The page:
Also, just because same sex marriage has been legalized in some countries does not mean that homophobia doesn’t exist. We cope with it nearly everyday, in some places more severe than others.

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Identity Three: Transgender/Non-Binary

This one, I tend not to talk about much because I’m so afraid my family and real life friends won’t accept me or will say hurtful/harmful things about my identity. They’re not as into reading as I am, though, so here’s hoping they never got this far if they have found my blog – if they did, hello, and lets never mention this again

There’s a misconception that we all want surgery and, personally, I do not. I’m not happy with my apperance so plastic surgery I’d accept, but not surgery relating to my gender. I don’t want to be the “opposite gender”, but I’m not a woman, I am non-binary. I don’t want to be andronynous (or however you spell that…) either, I just want to be me and I want to do that without having to prove anything.

There’s also this misconception that if a trans person is AFAB but is into women, they’ll make themselves a transgender male/masculine non-binary as a result of that which is wrong. You’re attracted to whoever you’re attracted to, and your sexuality and gender are not intertwined with one another. They are seperate identities.

There’s a lot of assumptions that you have to be either male or female to be transgender, and a lot of people make fun of how there are genders inbetween just like me. Sometimes, I feel like I’d be slightly more accepted if I was a binary trans gender rather than a non-binary one (although I’ll never really know, because I’m not a binary trans gender)

There’s a myth that we are just snowflakes or we are wanting to follow a trend or do what everyone around us is doing. This is untrue, this is really who we are and it’s not because we are “social justice warriors” or because it’s what our close friends are doing.

There’s also that misconception that our pronouns are ridiculous. In many languages, they include pronouns other than feminine and masculine pronouns. After a little learning and incorperating it into your everyday language, it’ll become easier.


There’s so much more than I could add to this, but I feel like it’s already so long as it is so I’ll just leave it here for now. I may make more specific and detailed posts in the future about misconceptions of my identities but, for now, this is what I have! What are some of the misconceptions you get from your identities?


Pride Month #1 – My Identities

gay flag

Hello!! It’s Pride Month!! I’ve been looking forward to this for a while now, and originally I had planned to reccomend books on different identities (asexual, aromantic, polyam, intersex, transgender, etc…) but I felt so insecure about my decisions that I deleted them all and instead I’m doing some queer related posts throughout June. I got a lot of the ideas from this post.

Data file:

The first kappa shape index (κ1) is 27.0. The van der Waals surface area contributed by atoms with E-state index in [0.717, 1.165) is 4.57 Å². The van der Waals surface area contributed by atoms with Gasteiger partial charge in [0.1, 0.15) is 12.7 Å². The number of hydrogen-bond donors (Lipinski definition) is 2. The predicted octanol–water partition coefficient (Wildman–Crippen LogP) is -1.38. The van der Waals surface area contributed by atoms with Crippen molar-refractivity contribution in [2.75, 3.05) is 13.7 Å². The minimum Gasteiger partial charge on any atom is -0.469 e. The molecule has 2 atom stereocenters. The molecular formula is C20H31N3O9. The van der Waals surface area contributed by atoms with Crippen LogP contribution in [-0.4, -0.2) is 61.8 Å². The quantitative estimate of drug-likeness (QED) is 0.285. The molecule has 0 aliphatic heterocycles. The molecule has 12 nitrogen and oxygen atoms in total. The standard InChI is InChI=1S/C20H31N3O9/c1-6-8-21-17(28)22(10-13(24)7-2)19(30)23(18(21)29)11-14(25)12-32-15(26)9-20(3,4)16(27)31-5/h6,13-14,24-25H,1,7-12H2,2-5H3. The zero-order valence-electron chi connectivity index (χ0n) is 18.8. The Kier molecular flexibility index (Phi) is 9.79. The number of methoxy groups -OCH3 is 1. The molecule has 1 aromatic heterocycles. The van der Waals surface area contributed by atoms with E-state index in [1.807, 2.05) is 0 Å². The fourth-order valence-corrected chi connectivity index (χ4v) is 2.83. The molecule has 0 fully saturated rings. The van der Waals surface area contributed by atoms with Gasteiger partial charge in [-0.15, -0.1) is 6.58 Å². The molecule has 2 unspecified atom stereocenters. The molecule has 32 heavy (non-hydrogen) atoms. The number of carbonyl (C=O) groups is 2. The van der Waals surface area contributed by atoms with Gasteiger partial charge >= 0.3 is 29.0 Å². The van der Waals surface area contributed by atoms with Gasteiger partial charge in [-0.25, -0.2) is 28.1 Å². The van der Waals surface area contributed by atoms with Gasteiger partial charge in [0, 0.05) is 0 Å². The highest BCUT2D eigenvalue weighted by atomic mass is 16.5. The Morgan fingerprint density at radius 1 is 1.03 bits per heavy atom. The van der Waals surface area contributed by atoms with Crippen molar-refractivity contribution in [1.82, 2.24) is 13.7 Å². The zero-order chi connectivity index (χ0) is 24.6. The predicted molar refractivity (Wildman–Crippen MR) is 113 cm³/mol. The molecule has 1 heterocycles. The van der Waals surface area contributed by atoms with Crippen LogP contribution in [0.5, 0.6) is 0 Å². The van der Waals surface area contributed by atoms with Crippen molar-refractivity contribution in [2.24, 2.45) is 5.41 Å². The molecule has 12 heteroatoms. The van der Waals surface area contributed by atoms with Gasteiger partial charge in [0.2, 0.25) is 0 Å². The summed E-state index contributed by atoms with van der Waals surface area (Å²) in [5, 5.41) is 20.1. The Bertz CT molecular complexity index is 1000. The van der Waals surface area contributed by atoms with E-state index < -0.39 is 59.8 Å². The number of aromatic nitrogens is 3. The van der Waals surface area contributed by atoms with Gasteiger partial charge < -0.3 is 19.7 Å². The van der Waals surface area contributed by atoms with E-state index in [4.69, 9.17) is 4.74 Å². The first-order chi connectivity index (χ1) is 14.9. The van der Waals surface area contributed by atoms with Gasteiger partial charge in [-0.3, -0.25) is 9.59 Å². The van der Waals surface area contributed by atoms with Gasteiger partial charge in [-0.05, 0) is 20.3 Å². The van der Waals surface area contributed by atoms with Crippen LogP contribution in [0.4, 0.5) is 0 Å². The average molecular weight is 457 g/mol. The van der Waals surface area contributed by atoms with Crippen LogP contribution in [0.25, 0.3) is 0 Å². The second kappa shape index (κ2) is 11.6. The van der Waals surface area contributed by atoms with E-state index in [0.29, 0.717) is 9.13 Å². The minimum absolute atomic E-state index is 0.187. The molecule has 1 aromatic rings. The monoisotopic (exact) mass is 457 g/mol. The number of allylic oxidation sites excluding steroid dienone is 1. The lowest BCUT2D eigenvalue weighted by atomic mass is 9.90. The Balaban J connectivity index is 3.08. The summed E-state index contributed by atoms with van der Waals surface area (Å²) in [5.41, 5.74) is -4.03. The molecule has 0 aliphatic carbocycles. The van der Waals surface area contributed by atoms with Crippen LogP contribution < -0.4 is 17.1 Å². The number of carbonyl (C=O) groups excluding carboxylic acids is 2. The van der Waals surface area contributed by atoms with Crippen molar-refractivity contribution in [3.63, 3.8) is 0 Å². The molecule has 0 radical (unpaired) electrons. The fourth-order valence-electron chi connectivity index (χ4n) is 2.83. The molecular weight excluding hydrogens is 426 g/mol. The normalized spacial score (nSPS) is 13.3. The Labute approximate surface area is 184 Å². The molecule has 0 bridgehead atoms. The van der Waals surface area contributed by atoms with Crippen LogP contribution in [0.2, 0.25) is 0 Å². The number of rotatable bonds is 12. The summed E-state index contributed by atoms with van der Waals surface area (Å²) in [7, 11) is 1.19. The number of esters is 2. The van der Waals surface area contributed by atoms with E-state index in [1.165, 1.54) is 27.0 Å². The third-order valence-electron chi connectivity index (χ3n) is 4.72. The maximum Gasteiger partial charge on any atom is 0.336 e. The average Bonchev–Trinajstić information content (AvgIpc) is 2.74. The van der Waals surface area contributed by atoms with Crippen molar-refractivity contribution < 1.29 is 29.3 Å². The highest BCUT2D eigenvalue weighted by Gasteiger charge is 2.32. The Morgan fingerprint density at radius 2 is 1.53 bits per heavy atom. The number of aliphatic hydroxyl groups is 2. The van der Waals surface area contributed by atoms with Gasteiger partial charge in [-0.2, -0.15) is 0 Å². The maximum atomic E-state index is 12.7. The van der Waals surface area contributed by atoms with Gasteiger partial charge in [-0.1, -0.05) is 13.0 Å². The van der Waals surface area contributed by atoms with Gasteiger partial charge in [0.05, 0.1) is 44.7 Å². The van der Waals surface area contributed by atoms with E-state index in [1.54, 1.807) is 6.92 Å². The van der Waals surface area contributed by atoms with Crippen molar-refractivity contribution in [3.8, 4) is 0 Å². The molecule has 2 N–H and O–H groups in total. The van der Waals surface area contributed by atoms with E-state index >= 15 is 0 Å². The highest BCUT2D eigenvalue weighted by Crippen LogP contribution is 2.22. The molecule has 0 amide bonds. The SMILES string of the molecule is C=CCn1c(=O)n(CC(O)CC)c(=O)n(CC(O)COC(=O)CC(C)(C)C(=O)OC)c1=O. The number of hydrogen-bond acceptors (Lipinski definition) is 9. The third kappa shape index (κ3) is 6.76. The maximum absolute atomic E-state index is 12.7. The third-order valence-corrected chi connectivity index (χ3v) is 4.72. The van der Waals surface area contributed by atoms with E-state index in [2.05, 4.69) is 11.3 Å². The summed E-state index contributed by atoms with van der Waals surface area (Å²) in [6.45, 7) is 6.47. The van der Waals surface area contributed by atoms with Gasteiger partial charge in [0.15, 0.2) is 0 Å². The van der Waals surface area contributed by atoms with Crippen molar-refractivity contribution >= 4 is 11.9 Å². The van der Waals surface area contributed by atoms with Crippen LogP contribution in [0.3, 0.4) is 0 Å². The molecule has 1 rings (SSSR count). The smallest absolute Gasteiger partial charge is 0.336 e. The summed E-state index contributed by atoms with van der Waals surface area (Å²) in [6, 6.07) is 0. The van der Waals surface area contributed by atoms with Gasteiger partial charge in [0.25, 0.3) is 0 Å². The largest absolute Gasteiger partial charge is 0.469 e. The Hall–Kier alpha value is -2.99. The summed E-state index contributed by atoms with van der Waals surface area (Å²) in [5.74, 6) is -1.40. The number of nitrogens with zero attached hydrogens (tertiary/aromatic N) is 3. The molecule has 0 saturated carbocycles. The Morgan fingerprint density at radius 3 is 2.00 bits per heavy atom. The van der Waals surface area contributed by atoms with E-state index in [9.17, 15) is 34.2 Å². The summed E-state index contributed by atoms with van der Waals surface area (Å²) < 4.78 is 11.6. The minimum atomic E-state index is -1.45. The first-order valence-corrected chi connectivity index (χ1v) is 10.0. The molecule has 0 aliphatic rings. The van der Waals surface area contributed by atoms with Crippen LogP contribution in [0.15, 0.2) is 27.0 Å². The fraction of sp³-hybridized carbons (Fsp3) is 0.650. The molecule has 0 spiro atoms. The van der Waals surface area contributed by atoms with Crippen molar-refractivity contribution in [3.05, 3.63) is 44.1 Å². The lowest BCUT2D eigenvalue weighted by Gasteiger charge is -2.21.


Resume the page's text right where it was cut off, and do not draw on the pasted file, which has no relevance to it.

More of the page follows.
The original one was to talk about coming out but either I never came out or people just found out so instead of that one, I’m going to talk about what my identities are.

asexual flag 2

First is my asexuality! More specifically, I’m demisexual. This is someone that does not experiance sexual attraction unless they form a strong emotional connection with someone, most commonly seen in romantic relationships but this isn’t the only type of relationship it can be found in.

I discovered this when I started dating my current partner, Kai. I’ve never experianced sexual attraction in a romantic relationship before. Kai is my whole world, and I’ve never connected to anyone like this before. When Kai didn’t exist to me (what a horrifying memory), I just thought I was asexual and I discovered this when I was sixteen. Everyone else has sexually charged relationships, and I never understood the attraction.

queer disability

My next identity would be that I’m gay. I’m using this flag because I’m also disabled, but not physically (aside from my unknown chronic illness causing fatigue). My mental disabilities are autism and being mentally ill.

I’m not attracted to cis men. I’m only really attracted to Kai but if they weren’t in my life (God forbid) then I have the potential to be attracted to anyone, really, but cis men have caused me so much trauma in my past that it would be hard to emotionally connect and trust another cis man ever again.

I called myself bisexual since I was fifteen, but for the past few months I’ve changed the label to gay because I personally think it fits more than bisexual.

trans flag

My last identity is that I’m non-binary, which I only came to understand last year. A majority of my close friends are also non-binary, and they spoke about how they came to understand their own gender. I realized that I felt the same way, and this eye opener has helped my mental health so much.


I don’t think I’ve forgotten anything but these are all my queer identities! And a little bit about how I discovered these identities. What are your identities?